State lawmakers and election reform advocates for years have decried problems at the New York City Board of Elections, ranging from patronage posts to incompetence. Often, those calls for changes are quickly forgotten about in the wake of election. 

But the misreporting of ranked-choice voting results in the New York City Democratic mayoral primary is once again spurring calls for changes. 

The state Senate on Wednesday, meanwhile, signaled it will hold hearings on the issue. 

"Each year the State Senate begins session by passing voting reforms that languished under the previous Republican majority, including early voting, automatic registration, and a better absentee voting process," Senate Majority Leader Andrea Stewart-Cousins said. "The situation in New York City is a national embarrassment and must be dealt with promptly and properly. In the coming weeks, the Senate will be holding hearings on this situation and will seek to pass reform legislation as a result at the earliest opportunity."

One bill, backed by state Sen. Liz Krueger and Assemblywoman Nily Rozic, would deal specifically with the city board.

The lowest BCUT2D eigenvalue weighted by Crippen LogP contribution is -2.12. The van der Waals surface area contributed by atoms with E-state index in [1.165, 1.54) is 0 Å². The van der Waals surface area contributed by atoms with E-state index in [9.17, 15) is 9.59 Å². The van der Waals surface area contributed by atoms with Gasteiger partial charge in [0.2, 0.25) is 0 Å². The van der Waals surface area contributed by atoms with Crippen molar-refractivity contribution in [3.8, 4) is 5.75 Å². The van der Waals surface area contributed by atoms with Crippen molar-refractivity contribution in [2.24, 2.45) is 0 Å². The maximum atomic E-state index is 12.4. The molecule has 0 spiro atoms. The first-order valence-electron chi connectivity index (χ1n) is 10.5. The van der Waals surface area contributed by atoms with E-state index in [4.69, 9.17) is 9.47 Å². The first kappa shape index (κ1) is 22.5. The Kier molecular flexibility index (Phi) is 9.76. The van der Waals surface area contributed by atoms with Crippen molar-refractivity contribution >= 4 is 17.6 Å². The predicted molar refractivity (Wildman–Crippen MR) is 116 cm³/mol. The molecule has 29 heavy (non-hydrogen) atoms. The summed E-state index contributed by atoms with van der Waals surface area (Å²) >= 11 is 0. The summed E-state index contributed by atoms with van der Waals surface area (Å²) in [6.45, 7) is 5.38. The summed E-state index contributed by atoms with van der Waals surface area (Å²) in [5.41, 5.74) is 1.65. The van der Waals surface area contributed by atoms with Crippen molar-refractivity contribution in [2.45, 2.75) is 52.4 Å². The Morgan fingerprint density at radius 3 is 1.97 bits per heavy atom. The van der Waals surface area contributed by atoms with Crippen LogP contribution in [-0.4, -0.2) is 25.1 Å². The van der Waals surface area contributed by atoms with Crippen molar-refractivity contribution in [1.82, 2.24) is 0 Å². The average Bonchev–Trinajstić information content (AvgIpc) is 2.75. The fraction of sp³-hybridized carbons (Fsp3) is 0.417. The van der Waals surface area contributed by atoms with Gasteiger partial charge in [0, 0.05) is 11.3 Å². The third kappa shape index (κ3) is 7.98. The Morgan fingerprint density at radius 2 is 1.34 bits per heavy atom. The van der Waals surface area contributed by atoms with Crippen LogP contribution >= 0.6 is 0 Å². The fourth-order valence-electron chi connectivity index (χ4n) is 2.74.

"Time after time, election after election, the New York City Board of Elections has continued to show us its ineptitude," Rozic said. "From long lines one year to broken equipment the next to accidentally counting thousands of practice ballots this year — these mistakes are so common that they have come to be expected. New Yorkers need a transparent and reliable board overseeing their elections and ensuring that all voters have access to voting. These continuous mistakes undermine the rights of voters."

The proposal would set requirements and qualifications for hiring at the board and boost reporting and accountability measures. And the bill would add accountability components for the co-execuitve directors of the board and create training and continuing education requirements for commissioners, staff and the co-directors. 

The misreporting of the vote totals was due to the inclusion of "dummy" ballots used to test the ranked-choice voting software deployed to count the ballots. 

For now, lawmakers are not in Albany and the legislative session is not due to start again until early next year. 

Assemblywoman Latrice Walker, the chairwoman of the Assembly Elections Committee, in a statement was non-committal on a potential bill to reform the board, but said she was closely watching the developments. 

"As Chair of the New York State Assembly's Election Law Committee, I expressed concerns about the accuracy, efficacy, and reliability of the outcome of the tabulation process under the present Rank Choice Voting infrastructure. I will continue to monitor this matter closely to ensure that the integrity of the voting rights of every New Yorker is respected and protected," she said.  "We will determine if legislative remedies are required after the board of elections process is examined."